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Allmendinger: 'Downtown projects lower taxes for everyone'

Mike Allmendinger, general manager of Kilbourne Group Fargo, stands near a parking ramp the group is building as part of a multi-use project that will house retail shops and apartments in downtown Fargo. IMAGE: DAVE WALLIS/FORUM NEWS SERVICE

The discussion around economic development incentives in the city of Fargo is lively, contentious, emotional, and at times, not based on facts. Kilbourne Group, along with countless other dedicated, local people who care, has used the Renaissance Zone to rehabilitate ailing historic buildings in downtown Fargo.

Of our 24 downtown Fargo projects, Kilbourne Group has used PILOT three times: The Woodrow Apartments, the Black Building and portions of Block 9, which has not yet started. The PILOT scales the Renaissance Zone to catalyze higher investment projects.

The Woodrow Apartments are a historic renovation and adaptive reuse project which transformed a vacant 100-year-old school building on University Drive into 34 character apartments and added a brand new 63-unit apartment building on the adjacent parking lot.

The $15 million dollar cost for this project is all private investment on a site that has generated zero property tax value for more than 90 years and was a vacant building set to decay over time. The city of Fargo did not invest a single tax dollar to build new infrastructure to make it happen. Our community did play an important role, however. By agreeing to wait to collect taxes while we work to build value on this property, the city made the project possible. When the PILOT expires, the property will generate $135,000 each year in property taxes.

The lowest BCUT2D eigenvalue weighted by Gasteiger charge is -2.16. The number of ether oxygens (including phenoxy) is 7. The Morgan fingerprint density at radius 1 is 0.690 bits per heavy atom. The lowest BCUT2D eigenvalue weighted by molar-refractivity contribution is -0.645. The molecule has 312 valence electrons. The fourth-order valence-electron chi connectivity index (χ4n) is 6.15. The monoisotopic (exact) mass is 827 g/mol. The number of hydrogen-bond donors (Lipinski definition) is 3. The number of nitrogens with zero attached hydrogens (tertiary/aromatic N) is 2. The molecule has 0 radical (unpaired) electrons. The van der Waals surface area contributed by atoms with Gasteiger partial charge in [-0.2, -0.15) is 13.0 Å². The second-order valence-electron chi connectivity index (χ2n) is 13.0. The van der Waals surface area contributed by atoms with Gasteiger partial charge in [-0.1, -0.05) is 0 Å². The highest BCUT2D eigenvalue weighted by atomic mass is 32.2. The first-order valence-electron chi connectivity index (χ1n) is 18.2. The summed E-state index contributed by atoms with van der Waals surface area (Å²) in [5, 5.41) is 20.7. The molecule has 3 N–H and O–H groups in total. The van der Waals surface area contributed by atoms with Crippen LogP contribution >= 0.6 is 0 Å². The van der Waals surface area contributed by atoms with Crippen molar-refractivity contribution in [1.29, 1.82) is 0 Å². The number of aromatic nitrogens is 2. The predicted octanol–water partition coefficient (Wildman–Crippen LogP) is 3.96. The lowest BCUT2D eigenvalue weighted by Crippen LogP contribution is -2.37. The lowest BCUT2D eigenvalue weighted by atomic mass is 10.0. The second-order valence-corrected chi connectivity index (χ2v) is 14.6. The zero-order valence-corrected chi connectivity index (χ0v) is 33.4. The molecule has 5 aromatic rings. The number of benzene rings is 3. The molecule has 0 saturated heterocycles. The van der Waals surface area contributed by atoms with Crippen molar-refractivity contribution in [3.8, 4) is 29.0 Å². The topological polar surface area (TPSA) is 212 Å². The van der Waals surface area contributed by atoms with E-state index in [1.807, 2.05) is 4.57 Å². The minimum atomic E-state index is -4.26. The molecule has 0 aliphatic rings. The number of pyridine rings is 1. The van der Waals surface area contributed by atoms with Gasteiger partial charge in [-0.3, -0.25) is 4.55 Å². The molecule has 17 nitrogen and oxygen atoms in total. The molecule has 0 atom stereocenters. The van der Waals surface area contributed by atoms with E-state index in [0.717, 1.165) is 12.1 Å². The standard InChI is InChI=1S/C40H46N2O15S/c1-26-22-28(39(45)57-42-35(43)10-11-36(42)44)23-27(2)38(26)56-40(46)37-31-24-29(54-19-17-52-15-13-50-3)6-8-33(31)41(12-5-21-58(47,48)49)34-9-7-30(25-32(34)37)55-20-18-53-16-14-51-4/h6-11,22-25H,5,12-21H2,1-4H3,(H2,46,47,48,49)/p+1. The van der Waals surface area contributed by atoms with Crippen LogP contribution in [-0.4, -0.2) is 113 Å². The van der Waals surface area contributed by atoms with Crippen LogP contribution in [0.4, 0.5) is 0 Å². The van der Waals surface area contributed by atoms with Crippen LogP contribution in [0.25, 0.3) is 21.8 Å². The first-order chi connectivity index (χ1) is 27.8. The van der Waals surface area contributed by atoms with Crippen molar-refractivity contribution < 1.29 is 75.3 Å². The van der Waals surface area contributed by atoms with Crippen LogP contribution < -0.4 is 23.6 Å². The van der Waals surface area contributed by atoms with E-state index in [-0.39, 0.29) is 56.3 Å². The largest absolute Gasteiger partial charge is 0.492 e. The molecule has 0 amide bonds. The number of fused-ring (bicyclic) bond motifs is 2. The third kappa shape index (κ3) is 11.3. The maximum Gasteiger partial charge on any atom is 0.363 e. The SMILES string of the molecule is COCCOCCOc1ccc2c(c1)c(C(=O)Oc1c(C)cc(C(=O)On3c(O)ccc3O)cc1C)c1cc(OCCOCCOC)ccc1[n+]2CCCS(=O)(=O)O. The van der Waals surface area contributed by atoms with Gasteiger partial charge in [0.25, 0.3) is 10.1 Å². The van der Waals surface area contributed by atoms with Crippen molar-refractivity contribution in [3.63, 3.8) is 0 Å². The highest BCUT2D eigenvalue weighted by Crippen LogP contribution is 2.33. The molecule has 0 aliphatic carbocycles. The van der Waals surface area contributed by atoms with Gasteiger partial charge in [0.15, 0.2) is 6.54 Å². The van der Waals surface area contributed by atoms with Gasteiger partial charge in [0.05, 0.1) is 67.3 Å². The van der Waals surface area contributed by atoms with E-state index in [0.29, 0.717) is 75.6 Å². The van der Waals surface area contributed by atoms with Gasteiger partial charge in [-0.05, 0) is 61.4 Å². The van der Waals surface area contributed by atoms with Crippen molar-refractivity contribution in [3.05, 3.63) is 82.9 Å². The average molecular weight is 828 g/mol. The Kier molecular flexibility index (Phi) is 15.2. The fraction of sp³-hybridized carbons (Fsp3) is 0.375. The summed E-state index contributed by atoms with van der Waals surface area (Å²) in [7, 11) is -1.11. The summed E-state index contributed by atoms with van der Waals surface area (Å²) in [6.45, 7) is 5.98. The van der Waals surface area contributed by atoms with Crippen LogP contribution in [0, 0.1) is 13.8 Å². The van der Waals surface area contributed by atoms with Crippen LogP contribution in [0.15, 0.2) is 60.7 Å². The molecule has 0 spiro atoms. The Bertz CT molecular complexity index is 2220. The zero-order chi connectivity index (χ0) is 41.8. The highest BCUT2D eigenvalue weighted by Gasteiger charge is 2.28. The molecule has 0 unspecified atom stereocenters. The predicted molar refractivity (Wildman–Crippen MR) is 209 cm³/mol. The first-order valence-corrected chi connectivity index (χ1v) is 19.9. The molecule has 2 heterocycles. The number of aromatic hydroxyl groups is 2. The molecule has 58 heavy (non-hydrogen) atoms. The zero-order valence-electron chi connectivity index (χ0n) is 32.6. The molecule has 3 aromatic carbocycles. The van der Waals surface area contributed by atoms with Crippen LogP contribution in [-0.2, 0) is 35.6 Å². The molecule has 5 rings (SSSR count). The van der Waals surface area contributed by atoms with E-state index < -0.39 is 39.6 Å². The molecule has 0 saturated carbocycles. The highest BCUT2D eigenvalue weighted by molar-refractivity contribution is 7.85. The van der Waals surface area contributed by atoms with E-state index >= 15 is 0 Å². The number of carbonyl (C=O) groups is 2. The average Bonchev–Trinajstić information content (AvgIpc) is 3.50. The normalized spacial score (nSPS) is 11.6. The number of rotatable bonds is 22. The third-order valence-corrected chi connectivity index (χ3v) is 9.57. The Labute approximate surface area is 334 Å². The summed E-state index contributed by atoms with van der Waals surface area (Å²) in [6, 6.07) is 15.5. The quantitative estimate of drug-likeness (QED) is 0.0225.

• Cost to city = $0

• Long-term income for city - $135,000 a year

• Cost of doing nothing: blighted, vacant, decaying property in the heart of Fargo and loss of a piece of Fargo's history

When someone tells you that it costs you money as a taxpayer to do this, they are talking about hypothetical dollars that don't exist unless the project happens. Some believe the projects would happen anyway. Kilbourne Group would not have done this project if not for the PILOT program. It simply wouldn't happen. How many years are you willing to wait to see? What does your community suffer in the meantime? Do you recall a time when downtown Fargo was not a place you would celebrate?

Downtown projects lower taxes for everyone. According to the city of Fargo, our revitalized downtown pays $4.87 million more in property taxes. The property tax rate for Fargo property tax owners would be 4 percent higher without this growth in property taxes from downtown properties.

Downtown projects, like The Woodrow, will not move forward if the PILOT, TIF and Renaissance Zone are eliminated.

The city of Fargo hires a third-party consultant to represent its interests and verify when a PILOT is necessary for a downtown project to move forward before granting it. This is a vital step in the process that protects the city. We recommend more transparency for this process. In January 2017, city commissioners updated and approved the tax exemption policies. As they again review the policy, which will impact the future of our downtown, we encourage you to join the conversation.

Allmendinger is president of the Kilbourne Group.

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